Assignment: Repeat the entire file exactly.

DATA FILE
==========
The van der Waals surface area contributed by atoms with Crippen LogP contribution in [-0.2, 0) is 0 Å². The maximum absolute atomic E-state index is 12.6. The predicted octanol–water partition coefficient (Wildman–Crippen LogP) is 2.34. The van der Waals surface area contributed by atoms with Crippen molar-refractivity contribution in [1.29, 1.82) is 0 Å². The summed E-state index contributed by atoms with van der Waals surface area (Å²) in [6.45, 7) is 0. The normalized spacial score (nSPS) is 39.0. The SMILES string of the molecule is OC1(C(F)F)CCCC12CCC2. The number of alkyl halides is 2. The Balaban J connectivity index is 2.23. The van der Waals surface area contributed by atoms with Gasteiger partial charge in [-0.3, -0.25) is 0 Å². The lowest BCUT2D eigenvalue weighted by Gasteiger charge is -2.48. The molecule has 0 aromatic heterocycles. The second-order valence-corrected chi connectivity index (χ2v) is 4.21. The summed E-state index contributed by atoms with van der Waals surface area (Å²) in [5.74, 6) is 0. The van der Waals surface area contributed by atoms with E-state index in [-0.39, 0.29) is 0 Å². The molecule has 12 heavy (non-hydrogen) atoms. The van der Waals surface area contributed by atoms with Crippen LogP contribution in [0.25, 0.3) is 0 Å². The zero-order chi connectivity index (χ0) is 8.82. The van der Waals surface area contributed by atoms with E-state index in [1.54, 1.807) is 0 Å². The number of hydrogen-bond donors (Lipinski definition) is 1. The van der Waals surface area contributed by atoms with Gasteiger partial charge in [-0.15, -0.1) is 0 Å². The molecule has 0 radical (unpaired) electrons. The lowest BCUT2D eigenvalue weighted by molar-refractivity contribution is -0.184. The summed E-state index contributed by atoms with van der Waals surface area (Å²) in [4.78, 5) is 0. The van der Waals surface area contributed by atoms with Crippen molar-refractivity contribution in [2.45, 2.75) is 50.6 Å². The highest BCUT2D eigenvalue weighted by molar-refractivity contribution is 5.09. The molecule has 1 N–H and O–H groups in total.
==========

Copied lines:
The van der Waals surface area contributed by atoms with Crippen LogP contribution in [-0.2, 0) is 0 Å². The maximum absolute atomic E-state index is 12.6. The predicted octanol–water partition coefficient (Wildman–Crippen LogP) is 2.34. The van der Waals surface area contributed by atoms with Crippen molar-refractivity contribution in [1.29, 1.82) is 0 Å². The summed E-state index contributed by atoms with van der Waals surface area (Å²) in [6.45, 7) is 0. The normalized spacial score (nSPS) is 39.0. The SMILES string of the molecule is OC1(C(F)F)CCCC12CCC2. The number of alkyl halides is 2. The Balaban J connectivity index is 2.23. The van der Waals surface area contributed by atoms with Gasteiger partial charge in [-0.3, -0.25) is 0 Å². The lowest BCUT2D eigenvalue weighted by Gasteiger charge is -2.48. The molecule has 0 aromatic heterocycles. The second-order valence-corrected chi connectivity index (χ2v) is 4.21. The summed E-state index contributed by atoms with van der Waals surface area (Å²) in [5.74, 6) is 0. The van der Waals surface area contributed by atoms with E-state index in [-0.39, 0.29) is 0 Å². The molecule has 12 heavy (non-hydrogen) atoms. The van der Waals surface area contributed by atoms with Crippen LogP contribution in [0.25, 0.3) is 0 Å². The zero-order chi connectivity index (χ0) is 8.82. The van der Waals surface area contributed by atoms with E-state index in [1.54, 1.807) is 0 Å². The number of hydrogen-bond donors (Lipinski definition) is 1. The van der Waals surface area contributed by atoms with Gasteiger partial charge in [-0.15, -0.1) is 0 Å². The molecule has 0 radical (unpaired) electrons. The lowest BCUT2D eigenvalue weighted by molar-refractivity contribution is -0.184. The summed E-state index contributed by atoms with van der Waals surface area (Å²) in [4.78, 5) is 0. The van der Waals surface area contributed by atoms with Crippen molar-refractivity contribution in [2.45, 2.75) is 50.6 Å². The highest BCUT2D eigenvalue weighted by molar-refractivity contribution is 5.09. The molecule has 1 N–H and O–H groups in total.